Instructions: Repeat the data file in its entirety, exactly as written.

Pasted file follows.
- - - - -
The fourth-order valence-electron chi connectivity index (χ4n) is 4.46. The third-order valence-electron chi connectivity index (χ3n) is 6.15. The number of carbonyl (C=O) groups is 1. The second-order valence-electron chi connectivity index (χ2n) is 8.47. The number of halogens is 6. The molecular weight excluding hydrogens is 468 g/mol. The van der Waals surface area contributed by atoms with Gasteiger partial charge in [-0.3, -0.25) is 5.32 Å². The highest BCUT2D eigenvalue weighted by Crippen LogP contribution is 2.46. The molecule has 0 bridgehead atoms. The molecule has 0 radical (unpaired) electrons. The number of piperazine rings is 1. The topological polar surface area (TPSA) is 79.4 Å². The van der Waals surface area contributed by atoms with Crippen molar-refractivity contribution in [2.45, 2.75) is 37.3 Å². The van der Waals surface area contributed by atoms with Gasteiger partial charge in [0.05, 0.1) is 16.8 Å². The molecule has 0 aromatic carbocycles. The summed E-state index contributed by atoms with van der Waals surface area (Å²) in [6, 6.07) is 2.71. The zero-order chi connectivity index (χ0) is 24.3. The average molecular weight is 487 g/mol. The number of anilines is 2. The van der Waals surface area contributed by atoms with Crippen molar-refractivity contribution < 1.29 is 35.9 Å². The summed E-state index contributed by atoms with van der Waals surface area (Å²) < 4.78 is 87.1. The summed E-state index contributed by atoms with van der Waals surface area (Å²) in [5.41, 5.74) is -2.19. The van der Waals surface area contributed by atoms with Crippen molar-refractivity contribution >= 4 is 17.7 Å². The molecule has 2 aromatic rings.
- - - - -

The fourth-order valence-electron chi connectivity index (χ4n) is 4.46. The third-order valence-electron chi connectivity index (χ3n) is 6.15. The number of carbonyl (C=O) groups is 1. The second-order valence-electron chi connectivity index (χ2n) is 8.47. The number of halogens is 6. The molecular weight excluding hydrogens is 468 g/mol. The van der Waals surface area contributed by atoms with Gasteiger partial charge in [-0.3, -0.25) is 5.32 Å². The highest BCUT2D eigenvalue weighted by Crippen LogP contribution is 2.46. The molecule has 0 bridgehead atoms. The molecule has 0 radical (unpaired) electrons. The number of piperazine rings is 1. The topological polar surface area (TPSA) is 79.4 Å². The van der Waals surface area contributed by atoms with Crippen molar-refractivity contribution in [2.45, 2.75) is 37.3 Å². The van der Waals surface area contributed by atoms with Gasteiger partial charge in [0.05, 0.1) is 16.8 Å². The molecule has 0 aromatic carbocycles. The summed E-state index contributed by atoms with van der Waals surface area (Å²) in [6, 6.07) is 2.71. The zero-order chi connectivity index (χ0) is 24.3. The average molecular weight is 487 g/mol. The number of anilines is 2. The van der Waals surface area contributed by atoms with Crippen molar-refractivity contribution < 1.29 is 35.9 Å². The summed E-state index contributed by atoms with van der Waals surface area (Å²) < 4.78 is 87.1. The summed E-state index contributed by atoms with van der Waals surface area (Å²) in [5.41, 5.74) is -2.19. The van der Waals surface area contributed by atoms with Crippen molar-refractivity contribution >= 4 is 17.7 Å². The molecule has 2 aromatic rings.